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Leaving it to chance: Coin flips at the Iowa Caucus

If you haven’t heard, the Iowa Caucus was Monday night. Nothing is ever really “official” in politics for at least a couple weeks, but the predictions were made, and enough was said for Ted Cruz to win roughly 28 percent of the Republican voting caucus-goers. Hillary Clinton won by a slim margin for the Democrats at roughly 49.9 percent to Bernie Sander’s 49.6 percent.
As I said, nothing official has come out, but it has been reported that there were multiple coin flips to break the tie votes on the Democratic side of things. It is unknown how many there were precisely, however, multiple news articles published that night say there were six, and there are other articles that claim there were as many as a dozen. 
We do know, however, that there were six won by Hillary Clinton. And lets just say that that is the true number of coin flips in Iowa on Monday Night. The percentage of her winning all six caucus locations is approximately 1.5625 percent according to my TI-89 calculator and my knowledge of two statistics classes here at Clemson University and an AP Statistics class in high school. That’s less than two percent, which means that it isn’t impossible for that to have happened, only it’s a very, very, very slim chance that it actually would.
Any chance we can blame the devil? Maybe it’s like Supernatural and she sold her soul to a crossroads demon in order to win the presidency. I mean she’d have ten years and that’s more than the max amount of time you can have legally as President of the United States.
All jokes aside, I’m a Republican and a STEM major. In my opinion, while a coin could be the best way to obtain an unbiased opinion on who to hand the final delegate to, there is an amount of error to be accounted for. Based on experiments I’ve performed in the three statistics classes I’ve had, you could have 15 heads and 5 tails in twenty coin flips. And that’s all done with the same, unbiased coin. 
When you lengthen an experiment and flip, say 100 times, you could have 55 heads, and 45 tails. When you perform the experiment 1000 times, you could have 501 heads to 499 tails — if your sample size is bigger, you’ll have a more even 50/50 chance.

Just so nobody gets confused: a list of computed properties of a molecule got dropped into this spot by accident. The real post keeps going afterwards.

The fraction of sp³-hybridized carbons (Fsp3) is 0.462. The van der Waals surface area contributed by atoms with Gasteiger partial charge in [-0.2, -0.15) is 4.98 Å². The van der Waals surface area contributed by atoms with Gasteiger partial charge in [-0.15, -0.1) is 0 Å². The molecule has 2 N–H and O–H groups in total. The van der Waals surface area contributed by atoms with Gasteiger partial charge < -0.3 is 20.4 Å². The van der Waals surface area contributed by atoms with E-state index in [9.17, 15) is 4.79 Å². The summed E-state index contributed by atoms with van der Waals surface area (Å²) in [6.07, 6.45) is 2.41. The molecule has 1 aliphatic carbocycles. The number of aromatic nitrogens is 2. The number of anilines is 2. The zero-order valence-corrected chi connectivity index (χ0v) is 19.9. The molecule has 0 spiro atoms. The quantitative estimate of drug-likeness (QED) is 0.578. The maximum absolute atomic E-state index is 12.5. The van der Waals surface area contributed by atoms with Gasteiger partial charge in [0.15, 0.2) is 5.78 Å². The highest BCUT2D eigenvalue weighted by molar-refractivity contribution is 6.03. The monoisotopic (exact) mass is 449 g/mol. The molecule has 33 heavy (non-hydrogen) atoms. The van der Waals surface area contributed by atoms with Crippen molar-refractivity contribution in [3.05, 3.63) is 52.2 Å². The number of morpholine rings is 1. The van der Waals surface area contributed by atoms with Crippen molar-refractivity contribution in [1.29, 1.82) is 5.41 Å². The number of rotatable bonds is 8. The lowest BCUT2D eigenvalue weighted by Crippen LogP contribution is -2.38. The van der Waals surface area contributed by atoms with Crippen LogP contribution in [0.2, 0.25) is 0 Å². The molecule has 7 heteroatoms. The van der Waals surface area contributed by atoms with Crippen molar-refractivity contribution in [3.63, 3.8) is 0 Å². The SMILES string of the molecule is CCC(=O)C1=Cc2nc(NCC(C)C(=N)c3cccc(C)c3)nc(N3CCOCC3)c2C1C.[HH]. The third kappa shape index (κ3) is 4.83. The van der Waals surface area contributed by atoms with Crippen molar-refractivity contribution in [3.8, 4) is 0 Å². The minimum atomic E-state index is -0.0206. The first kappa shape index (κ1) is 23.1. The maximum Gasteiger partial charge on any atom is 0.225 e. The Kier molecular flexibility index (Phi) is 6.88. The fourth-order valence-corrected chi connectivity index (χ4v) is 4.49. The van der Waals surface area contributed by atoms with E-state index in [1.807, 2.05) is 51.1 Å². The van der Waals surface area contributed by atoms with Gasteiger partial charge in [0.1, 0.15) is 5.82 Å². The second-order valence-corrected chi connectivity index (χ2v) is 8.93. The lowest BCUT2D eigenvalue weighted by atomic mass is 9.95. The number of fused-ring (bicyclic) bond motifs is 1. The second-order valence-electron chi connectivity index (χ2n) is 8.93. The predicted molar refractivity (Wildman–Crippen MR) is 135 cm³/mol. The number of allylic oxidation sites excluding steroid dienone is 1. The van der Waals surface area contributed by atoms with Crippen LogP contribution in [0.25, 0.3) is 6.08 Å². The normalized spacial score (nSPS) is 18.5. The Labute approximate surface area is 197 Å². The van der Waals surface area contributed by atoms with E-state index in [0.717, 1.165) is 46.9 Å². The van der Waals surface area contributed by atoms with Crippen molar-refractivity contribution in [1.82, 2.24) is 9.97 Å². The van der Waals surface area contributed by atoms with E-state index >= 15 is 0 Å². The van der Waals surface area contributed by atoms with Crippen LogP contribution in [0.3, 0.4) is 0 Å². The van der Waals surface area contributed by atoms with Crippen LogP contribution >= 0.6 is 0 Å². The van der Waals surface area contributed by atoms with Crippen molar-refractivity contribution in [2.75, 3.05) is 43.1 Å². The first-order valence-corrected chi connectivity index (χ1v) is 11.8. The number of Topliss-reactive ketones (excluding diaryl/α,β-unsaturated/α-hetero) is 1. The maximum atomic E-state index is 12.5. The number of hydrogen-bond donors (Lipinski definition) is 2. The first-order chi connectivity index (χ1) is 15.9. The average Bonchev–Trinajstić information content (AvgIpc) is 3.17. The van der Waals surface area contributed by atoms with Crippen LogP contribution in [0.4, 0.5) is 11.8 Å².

It’s all a matter of how the experiment is performed, and accounting for the amount of error in your sample size. 
It would be a better use of time for caucuses to come up with a better way to break a tie. One flip of a coin isn’t truly representative of a
50/50 chance.  
It would potentially be more fair to pick a number between one and ten, where everyone in the caucus writes a number down between one and ten. Then a person at the caucus uses a random number generator to pick five numbers between one and ten, and those five numbers are candidate number one, and the other five not shown are candidate number two. 
The numbers could differ based on the number of candidates in the election, such as sixteen for eight candidates, or twelve for three candidates, but each candidate has the same number of possible number choices given to them. 
This system would solve  sample error and could be applied to multiple states.
This could be useful in multiple states. Wyoming uses coin tosses to break ties and last year Mississippi used the “drawing straws method” to pick who was going to have the seat in their state legislature. 
Chance methods are used frequently in the United States, but if you want a true unbiased answer, choose a better method to give candidates a better, truly unbiased 50/50 shot, or simply give your coin a couple more flips.

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